To say that the City of Thompson coming out with a proposed 2021 financial plan that includes almost $41 million in spending was a little unexpected is probably an understatement.
In case you haven’t heard, Thompson’s tax base is shrinking, the city is getting less for a grant-in-lieu of taxes from Vale than it ever has before (at least until 2022, the first year of the next agreement reached by “negotiations”) and many people already feel their property taxes are too high. If you’re one of the latter group, the fact that this draft budget includes only about half-a-million dollars more property tax revenue than last year probably isn’t a lot of consolation. What that will mean in terms of the impact on actual residential and commercial property owners won’t be made explicit until the formal presentation of the plan to the public on April 29, but suffice it to say, at least some people’s taxes are probably going to be higher, unless the overall valuation of all the properties in the city has risen enough that the city can bring in more tax revenue while charging the same mill rate, or perhaps even a slightly lower one. That doesn’t seem likely but stranger things have probably happened.
At any rate, while potential tax increases may not be looked upon too fondly, credit should be given to council and city administration for spending a lot more money without relying entirely or even mainly on tax increases to do so. Despite the fact that this budget is 30 per cent higher than last year’s, most of that difference is coming from federal and provincial government grants and transfers, as well as from the city’s reserves, which are funded by previous surpluses. If you’re going to spend more money, it’s better for it to be other people’s than your own citizens’ if you can manage it, even though, of course, Thompson residents are also provincial and federal taxpayers and gas purchasers and so on, which means that it’s actually, most of the time, at least partly their own money regardless.
Then again, it’s actually a little unlikely that the city will spend more than $40 million in 2021 based on the past practice of the last couple of years, which is to overestimate expenditures and come in at the end of the year having spent considerably less – about seven per cent in 2020, according to the financial plan documents – than anticipated. If that trend holds true for this year and the rate of underspending is equivalent to what it was last year, the actual budget could come in at around $38 million, which is still about 20 per cent higher than the actual spending last year. Whether it is fair to ask current taxpayers to contribute through their property taxes to making things cheaper for future taxpayers by socking money away in reserves could depend a lot upon whether they plan or hope to move anytime soon. If they do, they probably think it’s unfair. If they don’t, it’s all going to even out in the end.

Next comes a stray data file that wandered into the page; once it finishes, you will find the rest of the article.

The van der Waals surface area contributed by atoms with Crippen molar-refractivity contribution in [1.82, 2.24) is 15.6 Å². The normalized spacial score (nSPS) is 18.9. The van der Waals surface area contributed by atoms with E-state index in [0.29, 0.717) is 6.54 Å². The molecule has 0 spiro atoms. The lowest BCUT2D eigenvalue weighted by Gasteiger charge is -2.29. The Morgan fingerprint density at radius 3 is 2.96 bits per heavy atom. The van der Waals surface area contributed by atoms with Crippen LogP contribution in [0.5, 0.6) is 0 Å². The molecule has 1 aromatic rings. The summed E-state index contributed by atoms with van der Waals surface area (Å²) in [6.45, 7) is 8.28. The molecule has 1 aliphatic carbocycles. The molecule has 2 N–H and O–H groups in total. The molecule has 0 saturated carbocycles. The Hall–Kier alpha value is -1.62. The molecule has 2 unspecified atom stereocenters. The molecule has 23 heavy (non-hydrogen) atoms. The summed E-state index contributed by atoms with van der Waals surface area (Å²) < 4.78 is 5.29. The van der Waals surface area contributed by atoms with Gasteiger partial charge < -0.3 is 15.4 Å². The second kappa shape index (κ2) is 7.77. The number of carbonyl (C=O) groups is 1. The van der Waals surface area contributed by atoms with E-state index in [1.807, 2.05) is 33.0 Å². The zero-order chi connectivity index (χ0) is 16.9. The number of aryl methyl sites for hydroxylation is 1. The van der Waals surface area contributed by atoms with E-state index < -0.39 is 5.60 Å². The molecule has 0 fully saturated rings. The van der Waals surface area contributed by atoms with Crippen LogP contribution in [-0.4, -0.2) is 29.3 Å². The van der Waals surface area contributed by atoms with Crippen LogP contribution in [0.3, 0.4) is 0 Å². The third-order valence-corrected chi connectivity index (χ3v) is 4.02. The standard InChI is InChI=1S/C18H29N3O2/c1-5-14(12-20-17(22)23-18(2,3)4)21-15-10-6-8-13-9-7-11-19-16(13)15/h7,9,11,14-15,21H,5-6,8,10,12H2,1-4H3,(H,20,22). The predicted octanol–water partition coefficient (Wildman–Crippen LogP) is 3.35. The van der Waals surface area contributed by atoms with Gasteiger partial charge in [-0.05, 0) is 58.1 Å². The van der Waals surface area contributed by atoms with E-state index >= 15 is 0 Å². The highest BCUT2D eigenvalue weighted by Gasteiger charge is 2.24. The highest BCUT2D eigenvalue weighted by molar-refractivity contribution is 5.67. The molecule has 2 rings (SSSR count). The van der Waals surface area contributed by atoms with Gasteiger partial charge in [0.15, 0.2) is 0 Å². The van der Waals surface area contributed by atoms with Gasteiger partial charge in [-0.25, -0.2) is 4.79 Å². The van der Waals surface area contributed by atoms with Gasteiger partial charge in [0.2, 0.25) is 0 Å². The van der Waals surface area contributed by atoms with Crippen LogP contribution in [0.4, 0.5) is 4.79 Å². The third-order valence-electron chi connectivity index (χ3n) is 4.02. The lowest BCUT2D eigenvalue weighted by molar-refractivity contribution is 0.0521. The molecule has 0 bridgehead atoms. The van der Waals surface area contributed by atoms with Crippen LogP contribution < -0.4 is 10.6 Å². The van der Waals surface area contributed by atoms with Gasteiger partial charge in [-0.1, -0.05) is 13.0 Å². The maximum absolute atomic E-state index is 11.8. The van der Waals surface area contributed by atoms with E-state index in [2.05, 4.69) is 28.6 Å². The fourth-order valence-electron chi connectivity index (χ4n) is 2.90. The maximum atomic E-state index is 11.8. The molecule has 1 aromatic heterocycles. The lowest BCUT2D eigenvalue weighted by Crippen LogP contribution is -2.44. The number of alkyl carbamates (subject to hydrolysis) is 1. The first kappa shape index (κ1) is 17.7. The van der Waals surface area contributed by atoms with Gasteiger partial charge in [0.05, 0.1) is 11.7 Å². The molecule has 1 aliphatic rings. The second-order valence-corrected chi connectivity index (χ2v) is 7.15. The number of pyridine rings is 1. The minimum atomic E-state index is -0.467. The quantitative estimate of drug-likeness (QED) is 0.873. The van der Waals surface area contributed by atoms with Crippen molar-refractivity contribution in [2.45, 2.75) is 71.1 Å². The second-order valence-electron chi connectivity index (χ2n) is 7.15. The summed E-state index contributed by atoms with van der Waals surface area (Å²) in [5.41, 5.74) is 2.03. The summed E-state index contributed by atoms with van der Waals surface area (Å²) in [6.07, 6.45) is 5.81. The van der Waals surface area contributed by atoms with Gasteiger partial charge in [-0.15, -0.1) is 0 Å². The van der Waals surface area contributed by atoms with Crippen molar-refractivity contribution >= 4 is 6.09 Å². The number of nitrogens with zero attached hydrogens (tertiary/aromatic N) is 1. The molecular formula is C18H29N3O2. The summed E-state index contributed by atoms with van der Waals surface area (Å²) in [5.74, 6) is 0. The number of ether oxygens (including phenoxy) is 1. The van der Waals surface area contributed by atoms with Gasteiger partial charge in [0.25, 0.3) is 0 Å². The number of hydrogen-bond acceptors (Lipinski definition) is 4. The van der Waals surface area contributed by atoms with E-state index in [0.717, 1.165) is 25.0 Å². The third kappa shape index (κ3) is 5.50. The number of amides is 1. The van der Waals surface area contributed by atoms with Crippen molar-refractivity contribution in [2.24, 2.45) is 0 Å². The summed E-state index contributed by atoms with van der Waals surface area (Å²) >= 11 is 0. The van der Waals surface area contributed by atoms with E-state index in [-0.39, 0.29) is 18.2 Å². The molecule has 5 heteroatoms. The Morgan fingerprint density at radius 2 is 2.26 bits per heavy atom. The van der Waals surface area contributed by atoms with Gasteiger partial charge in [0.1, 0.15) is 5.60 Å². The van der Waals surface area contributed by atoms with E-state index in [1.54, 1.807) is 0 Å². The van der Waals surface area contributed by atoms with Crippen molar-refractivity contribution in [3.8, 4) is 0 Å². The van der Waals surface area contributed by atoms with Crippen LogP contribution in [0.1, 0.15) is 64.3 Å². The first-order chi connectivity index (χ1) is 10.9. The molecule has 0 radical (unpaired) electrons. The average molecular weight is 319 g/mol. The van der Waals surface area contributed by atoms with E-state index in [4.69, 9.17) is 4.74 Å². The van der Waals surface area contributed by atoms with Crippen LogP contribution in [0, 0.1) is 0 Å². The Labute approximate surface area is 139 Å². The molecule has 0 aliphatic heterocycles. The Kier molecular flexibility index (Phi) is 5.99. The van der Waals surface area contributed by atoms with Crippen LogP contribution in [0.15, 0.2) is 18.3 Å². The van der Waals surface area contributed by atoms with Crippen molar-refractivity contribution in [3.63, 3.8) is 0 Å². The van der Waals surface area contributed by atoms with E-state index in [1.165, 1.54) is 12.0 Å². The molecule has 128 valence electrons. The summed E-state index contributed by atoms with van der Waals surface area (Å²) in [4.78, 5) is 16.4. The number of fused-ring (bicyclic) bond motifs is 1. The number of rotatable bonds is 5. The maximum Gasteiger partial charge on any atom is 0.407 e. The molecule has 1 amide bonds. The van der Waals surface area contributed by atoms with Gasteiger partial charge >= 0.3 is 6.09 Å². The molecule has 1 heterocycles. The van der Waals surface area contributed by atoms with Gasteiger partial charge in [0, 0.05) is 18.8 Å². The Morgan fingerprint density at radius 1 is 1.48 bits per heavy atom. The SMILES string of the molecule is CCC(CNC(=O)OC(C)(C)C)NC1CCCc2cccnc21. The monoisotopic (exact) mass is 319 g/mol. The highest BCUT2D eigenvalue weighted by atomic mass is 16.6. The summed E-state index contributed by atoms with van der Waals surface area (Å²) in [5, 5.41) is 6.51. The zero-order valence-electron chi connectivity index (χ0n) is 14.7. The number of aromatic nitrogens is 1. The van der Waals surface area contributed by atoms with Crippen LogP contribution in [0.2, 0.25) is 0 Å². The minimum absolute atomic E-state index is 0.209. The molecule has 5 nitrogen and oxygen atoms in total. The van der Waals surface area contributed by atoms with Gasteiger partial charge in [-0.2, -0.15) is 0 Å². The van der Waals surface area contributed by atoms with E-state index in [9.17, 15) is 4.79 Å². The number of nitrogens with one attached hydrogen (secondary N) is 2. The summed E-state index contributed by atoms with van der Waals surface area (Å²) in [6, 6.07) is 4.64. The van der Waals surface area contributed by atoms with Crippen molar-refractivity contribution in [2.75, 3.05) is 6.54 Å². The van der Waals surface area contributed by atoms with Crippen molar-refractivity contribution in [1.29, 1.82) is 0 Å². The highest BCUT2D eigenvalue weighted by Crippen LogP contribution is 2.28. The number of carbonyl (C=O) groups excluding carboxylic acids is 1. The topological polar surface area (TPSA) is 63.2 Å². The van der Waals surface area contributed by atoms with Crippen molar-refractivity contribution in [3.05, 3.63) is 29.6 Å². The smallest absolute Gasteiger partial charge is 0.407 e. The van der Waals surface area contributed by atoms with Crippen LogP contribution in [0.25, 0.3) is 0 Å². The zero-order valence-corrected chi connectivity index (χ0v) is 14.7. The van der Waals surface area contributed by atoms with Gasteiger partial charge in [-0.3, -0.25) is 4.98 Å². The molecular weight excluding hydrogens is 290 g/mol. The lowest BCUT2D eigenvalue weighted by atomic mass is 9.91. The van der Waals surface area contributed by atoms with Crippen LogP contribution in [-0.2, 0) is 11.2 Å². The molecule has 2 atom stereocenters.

Another thing to be said in favour of the draft 2021 budget is that cost increases aren’t driven by operational spending as much as by capital investment. For most taxpayers, paying more to receive the same thing is not looked on favourably, but to pay a little bit more and to get a lot more in certain areas like road maintenance and road and sidewalk construction or rehabilitation is another thing indeed. Along with snow removal and street plowing throughout the winter, probably the number one complaint of residents is the state of city roads. If council’s plan means more roads get fixed, mostly using non-taxpayer revenue, people are going to be, well, if not exactly happy, than at least a little less unhappy. Whether the type of spending that is in this year’s budget can be repeated in future years depends on other levels of government, which depends on COVID and a lot of other factors. Given that Vale will probably be looking to give the city less than it has in the past or currently does next year, the likelihood of this kind of budgeting becoming a long-term trend seems far-fetched.